Vergil, Aeneid 1.50-57
Tālia flammātō sēcum dea corde volūtāns
nimbōrum in patriam, loca fēta furentibus Austrīs,
Aeoliam venit. Hīc vāstō rēx Aeolus antrō
luctantēs ventōs tempestātēsque sonōrās
imperiō premit ac vinclīs et carcere frēnat.
Illī indignantēs magnō cum murmure montis
circum claustra fremunt; celsā sedet Aeolus arce
scēptra tenēns mollitque animōs et temperat īrās.
Aeoliam: identified by Virgil with Lipari, the volcanic islands north of Sicily (F-B).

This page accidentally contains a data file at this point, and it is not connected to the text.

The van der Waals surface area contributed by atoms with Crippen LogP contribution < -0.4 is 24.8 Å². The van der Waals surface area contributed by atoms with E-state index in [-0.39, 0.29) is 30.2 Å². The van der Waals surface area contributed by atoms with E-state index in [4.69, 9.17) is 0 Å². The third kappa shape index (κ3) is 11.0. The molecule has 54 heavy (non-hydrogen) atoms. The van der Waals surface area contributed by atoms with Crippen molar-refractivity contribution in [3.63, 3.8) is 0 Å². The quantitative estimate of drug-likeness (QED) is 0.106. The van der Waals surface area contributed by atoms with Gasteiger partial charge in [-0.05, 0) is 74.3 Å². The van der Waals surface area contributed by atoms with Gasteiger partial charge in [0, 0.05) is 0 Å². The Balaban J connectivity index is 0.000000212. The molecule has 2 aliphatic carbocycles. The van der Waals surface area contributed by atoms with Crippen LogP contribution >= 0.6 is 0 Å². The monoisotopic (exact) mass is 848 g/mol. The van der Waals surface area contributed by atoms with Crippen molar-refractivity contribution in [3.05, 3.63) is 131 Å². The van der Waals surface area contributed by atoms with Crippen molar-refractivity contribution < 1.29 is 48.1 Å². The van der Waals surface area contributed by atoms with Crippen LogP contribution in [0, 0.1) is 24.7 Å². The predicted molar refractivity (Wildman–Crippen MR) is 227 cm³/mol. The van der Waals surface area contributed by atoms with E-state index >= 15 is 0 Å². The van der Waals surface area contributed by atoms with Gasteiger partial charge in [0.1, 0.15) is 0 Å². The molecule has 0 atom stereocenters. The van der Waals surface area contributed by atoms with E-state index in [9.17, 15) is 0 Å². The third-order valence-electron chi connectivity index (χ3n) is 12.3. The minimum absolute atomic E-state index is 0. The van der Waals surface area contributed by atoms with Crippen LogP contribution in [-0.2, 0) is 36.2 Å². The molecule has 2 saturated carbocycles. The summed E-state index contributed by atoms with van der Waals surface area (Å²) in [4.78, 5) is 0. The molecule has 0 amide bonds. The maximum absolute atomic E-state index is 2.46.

Aeolia refers to seven volcanic islands north-east of Sicily, modern Eolie or Lipari. In the early and middle Bronze Age (end of 3rd millennium to 1st half of 13th cent. BC), large fortified settlements were built there, outposts of the Aegean trade on the metal trade route. Hiera was uninhabitable, but the source of sulphur and alum for the Liparese which they exported as far as England (as shown by finds in amphoras). (Brill’s New Pauly)